After several years of getting the brochures in the mail, and watching Tufte's book on envisioning information sit happily on my shelf, I decided to go for his 1-day course in SF and learn a thing or two about effective visualization.
If you want the full experience, I recommend sitting next to someone who worked on Microsoft Powerpoint at some point in their career. I did that, and it added quite a bit to the entertainment factor of the course. Tufte's powerpoint rant starts about 5 minutes into the course and he makes his last jab in his closing remarks. But more on that in a bit.
The course was interesting, even if it mostly gets you thinking about issues relating to effective visualization. I jotted down a few notes that I'm repeating here mostly so I don't forget next time I'm preparing a presentation. Most of them are obvious, but that doesn't mean they're not often forgotten.
- more detail in your presentation increases your credibility
- more detail does not necessarily imply clutter (if done right)
- annotate anything you can in a visualization. For example, annotate links (otherwise you're implying that they all mean the same)
- don't try to be too fancy. Focus on the content not on the design. For example, tables are a very effective, yet simple presentation. Order the rows in the table according to some performance measure you're trying to emphasize.
- don't focus on being original in your visualizations, focus on getting it right (don't innovate, steal).
- get users out of the decoding business (i.e., remove legends where possible)
The deeper point made in the course is that principles underlying creating effective visualizations mirror the principles that underly thinking processes. Hence, for example:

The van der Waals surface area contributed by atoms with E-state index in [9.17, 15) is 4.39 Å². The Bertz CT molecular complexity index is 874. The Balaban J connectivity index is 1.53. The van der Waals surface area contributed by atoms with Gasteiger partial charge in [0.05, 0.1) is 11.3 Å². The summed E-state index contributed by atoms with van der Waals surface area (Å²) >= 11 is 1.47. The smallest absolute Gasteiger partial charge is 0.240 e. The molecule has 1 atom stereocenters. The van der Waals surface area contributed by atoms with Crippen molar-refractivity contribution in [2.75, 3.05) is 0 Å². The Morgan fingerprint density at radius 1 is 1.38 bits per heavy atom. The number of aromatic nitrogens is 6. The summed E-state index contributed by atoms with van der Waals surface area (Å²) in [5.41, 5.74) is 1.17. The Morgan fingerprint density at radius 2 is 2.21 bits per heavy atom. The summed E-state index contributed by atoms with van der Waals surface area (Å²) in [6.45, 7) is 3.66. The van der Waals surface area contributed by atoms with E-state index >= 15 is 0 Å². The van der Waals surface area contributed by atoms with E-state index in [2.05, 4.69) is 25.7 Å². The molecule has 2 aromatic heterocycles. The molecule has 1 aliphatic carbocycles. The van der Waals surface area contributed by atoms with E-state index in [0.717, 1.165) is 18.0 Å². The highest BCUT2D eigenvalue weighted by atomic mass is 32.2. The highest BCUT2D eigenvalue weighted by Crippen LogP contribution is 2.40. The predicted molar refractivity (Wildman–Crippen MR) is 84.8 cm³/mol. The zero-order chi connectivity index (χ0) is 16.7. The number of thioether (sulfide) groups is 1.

- Make and show comparisons between different aspects of the data
- Make sure causality of effects is emphasized in the presentation
- Build credibility -- make sure you show all the data rather than just cherry-picking what's convenient for you.
- Enable the audience to drill down and see more data.
- Integrate evidence from multiple sources (aha, a plug for data integration!)
- Always give the source of your data (yes, lineage, folks!)
Following the principle that good presentation should support critical audience thinkers, Tufte also points out what audience members should keep in mind as they listen to a presentation (surprisingly, reading your email on the blackberry is not one of them)
- What is their story?
- Can you believe them? Do they have a any conflicts of interest affecting their perspective? What's their track record? What's their reason for bias?
- What precisely does their argument apply to? What are its limits?
- What do I really need to know when I leave the room?
Ok, back to the powerpoint issue. I actually found myself a bit confused throughout the main point of his powerpoint rant, but I think I get it now. His basic point is that powerpoint forces you into a very low resolution presentation mode. He argues that people can read 3 times faster than you can talk. In addition, powerpoint encourages you to leave quite a bit of detail out and summarize everything in bullets. The human brain can take in much more than what you can convey with a powerpoint presentation. Hence, you're not really using your time with your audience very effectively, since there are better methods of conveying information that make much better use of the audience's mental capabilities. For example, he argues that you should come into a meeting with a 3-4 text summary of your points, have your audience read it, and then have a discussion and answer questions.
The latter suggestion makes it pretty clear when his methods are effective and when not. For example, it's a non starter for large audiences (e.g., conference presentations). On the other hand, there are cases where we do this by default (e.g., hiring meetings don't typically involve slide presentations). So, don't dump powerpoint just yet.
Interestingly, Tufte was not following his own advice very carefully during the day. I felt that the principles he espoused could have been communicated more efficiently (but then, perhaps he assumed that some of the audience also had blackberries to attend to).